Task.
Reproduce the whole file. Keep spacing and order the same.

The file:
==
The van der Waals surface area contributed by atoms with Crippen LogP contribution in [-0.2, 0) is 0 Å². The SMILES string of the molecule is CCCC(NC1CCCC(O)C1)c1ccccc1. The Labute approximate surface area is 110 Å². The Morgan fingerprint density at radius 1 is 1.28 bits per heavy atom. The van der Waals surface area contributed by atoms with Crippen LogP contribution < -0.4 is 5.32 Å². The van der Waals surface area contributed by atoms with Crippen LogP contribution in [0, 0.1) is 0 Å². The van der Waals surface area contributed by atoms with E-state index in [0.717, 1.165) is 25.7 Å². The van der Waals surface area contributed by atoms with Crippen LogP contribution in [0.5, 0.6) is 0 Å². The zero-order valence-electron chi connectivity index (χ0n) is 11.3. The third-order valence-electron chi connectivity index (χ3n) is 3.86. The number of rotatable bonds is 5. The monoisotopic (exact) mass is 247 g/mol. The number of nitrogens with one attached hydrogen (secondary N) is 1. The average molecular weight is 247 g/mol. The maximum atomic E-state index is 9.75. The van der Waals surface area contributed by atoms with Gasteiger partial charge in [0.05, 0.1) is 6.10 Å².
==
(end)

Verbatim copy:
The van der Waals surface area contributed by atoms with Crippen LogP contribution in [-0.2, 0) is 0 Å². The SMILES string of the molecule is CCCC(NC1CCCC(O)C1)c1ccccc1. The Labute approximate surface area is 110 Å². The Morgan fingerprint density at radius 1 is 1.28 bits per heavy atom. The van der Waals surface area contributed by atoms with Crippen LogP contribution < -0.4 is 5.32 Å². The van der Waals surface area contributed by atoms with Crippen LogP contribution in [0, 0.1) is 0 Å². The van der Waals surface area contributed by atoms with E-state index in [0.717, 1.165) is 25.7 Å². The van der Waals surface area contributed by atoms with Crippen LogP contribution in [0.5, 0.6) is 0 Å². The zero-order valence-electron chi connectivity index (χ0n) is 11.3. The third-order valence-electron chi connectivity index (χ3n) is 3.86. The number of rotatable bonds is 5. The monoisotopic (exact) mass is 247 g/mol. The number of nitrogens with one attached hydrogen (secondary N) is 1. The average molecular weight is 247 g/mol. The maximum atomic E-state index is 9.75. The van der Waals surface area contributed by atoms with Gasteiger partial charge in [0.05, 0.1) is 6.10 Å².